In the calling of Moses to lead the Israelites out of Egypt (Ex 3:1-4:18), the divine presence has three different names: Elohim (God), YHWH (LORD), and Ehyeh [Pla81].
``Elohim'' is a basic generic name for god, e.g., the god of Abraham, Isaac, and Jacob (Ex 3:6). First appearing in the creation story, ``Elohim'' is a variant of the name ``El,'' meaning ``godhead'' in Semitic languages, e.g., Ugaritic ``El,'' Babylonian ``Ilu,'' and Arabic ``Allah.'' It is used for the god of Israel and also generically for gods of other nations. According to the Documentary Hypothesis, it is used by E, i.e., the Elohist.
When Moses asks for the name of which god is sending him to Egypt, the reply is ``Ehyeh-Asher-Ehyeh'' and ``Ehyeh.'' (How would a name which none of the Israelites had previously heard give credence that God actually called Moses?) ``Ehyeh'' is first person singular of the verb ``to be'' with an unclear tense, and ``Asher'' means ``who'' or ``what.'' Combining these together yields many different possible meanings:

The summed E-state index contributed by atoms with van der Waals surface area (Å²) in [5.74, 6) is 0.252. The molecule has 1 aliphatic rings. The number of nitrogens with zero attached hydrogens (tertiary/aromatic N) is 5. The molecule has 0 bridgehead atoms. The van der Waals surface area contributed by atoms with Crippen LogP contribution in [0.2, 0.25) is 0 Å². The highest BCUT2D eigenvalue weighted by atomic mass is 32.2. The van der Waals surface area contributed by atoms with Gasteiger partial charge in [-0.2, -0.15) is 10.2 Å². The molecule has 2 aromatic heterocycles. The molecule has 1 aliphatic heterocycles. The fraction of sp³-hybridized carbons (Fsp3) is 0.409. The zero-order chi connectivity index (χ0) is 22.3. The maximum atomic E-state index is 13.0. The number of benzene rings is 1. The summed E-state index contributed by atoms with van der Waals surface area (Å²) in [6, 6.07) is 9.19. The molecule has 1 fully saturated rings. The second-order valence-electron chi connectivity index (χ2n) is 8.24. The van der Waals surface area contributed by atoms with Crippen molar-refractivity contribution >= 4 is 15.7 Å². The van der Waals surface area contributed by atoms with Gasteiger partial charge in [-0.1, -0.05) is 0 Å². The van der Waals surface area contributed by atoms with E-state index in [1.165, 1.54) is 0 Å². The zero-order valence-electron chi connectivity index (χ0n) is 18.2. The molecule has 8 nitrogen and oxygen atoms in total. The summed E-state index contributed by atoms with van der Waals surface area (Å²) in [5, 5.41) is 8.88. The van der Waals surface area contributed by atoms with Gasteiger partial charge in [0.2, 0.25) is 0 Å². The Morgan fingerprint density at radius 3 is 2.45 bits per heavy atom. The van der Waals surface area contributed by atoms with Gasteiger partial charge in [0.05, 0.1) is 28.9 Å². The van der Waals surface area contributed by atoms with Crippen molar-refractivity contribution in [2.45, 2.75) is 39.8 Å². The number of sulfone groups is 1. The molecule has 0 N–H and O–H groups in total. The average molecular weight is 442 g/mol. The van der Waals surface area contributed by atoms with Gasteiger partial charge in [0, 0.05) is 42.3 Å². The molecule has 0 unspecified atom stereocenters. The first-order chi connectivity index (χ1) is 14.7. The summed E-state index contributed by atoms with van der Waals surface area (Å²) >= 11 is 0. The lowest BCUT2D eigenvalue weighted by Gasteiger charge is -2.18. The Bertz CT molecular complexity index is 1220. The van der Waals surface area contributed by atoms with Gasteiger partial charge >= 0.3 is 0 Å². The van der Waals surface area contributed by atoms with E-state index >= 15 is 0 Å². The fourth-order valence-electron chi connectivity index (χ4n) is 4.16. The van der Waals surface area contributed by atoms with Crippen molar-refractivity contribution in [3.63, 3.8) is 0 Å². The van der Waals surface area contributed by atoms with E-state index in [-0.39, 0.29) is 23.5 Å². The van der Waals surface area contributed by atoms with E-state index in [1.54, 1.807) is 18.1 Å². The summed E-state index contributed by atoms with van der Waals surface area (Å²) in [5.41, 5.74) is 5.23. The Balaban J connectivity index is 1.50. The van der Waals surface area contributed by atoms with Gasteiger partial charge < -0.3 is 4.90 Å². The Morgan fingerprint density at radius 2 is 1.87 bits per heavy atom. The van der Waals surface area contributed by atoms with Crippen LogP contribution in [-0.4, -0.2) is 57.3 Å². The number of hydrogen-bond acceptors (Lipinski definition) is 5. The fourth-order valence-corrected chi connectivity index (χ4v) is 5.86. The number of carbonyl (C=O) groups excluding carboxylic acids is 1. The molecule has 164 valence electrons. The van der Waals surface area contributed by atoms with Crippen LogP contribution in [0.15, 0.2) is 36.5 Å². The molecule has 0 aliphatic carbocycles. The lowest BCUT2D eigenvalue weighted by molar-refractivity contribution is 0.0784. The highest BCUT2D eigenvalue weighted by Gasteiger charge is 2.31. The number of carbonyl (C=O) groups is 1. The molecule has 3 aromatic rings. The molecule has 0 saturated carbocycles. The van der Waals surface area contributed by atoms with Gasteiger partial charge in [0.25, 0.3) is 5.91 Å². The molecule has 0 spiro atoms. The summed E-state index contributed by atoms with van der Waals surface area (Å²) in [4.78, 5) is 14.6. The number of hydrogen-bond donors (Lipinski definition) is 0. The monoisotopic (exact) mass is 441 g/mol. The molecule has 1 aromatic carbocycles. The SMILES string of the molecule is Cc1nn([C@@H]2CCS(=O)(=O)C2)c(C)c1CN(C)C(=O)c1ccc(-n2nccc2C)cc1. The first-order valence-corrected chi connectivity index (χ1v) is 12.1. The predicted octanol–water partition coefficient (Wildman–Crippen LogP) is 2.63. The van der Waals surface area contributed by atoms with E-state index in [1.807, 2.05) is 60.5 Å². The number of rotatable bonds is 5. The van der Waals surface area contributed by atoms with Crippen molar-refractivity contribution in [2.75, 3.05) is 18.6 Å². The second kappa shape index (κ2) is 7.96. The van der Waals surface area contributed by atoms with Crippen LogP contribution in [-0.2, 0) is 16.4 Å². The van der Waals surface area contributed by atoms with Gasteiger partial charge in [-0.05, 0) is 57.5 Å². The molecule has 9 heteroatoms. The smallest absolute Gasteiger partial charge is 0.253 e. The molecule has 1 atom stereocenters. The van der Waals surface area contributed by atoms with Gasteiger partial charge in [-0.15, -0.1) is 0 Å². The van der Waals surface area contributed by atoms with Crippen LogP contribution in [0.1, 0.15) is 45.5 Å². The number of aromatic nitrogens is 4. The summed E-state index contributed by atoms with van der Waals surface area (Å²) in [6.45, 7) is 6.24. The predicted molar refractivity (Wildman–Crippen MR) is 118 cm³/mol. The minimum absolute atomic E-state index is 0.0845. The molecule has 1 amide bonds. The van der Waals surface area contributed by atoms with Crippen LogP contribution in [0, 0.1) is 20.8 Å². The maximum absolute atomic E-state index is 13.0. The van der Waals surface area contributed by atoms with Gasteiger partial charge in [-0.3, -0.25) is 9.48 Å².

The Midrash2 conveys a similar interpretation: while God is called by many names, He is what He is by virtue of His deeds. That is to say, you cannot really know Him until you experience Him in your own life. [Pla81, p. 406]
Since name-giving implies power over the one named, only Ehyeh-Asher-Ehyeh itself can use the name. Instead the Tetragrammaton ``YHWH'' uses the third person masculine singular. In English, it is written using small-capital letters: LORD. The vowels are never written, and, to avoid accidental blasphemy, it is not pronounced. Instead ``adonai,'' ``Kyrios,'' ``Jehovah,'' or ``Lord'' are frequently used. According to the Documentary Hypothesis, it is used by J.
The phrase ``God is my/your/his father,'' frequently connected with ``Abraham'' and/or ``Isaac,'' is a distinctive and characteristic feature of Genesis (Gen 31:5, 46:3, 31:29, 46:1, 24:12, 46:1, 28:13, 32:10, 24:12, 27, 42, 48, 28:13, 32:10). In Exodus 3:6, 3:15, 16, 4:5, this becomes ``God of your/their fathers,'' to provide continuity with the past but also with plural referring to the entire people of Israel. Other ancient Near East cultures use similar phrases likes ``Ashur, god of my father'' and ``Shamash, the god of my father.'' This divine epithet connotes a special, personal relationship between an individual and his god, his patron and protector [Sar91, p. 268].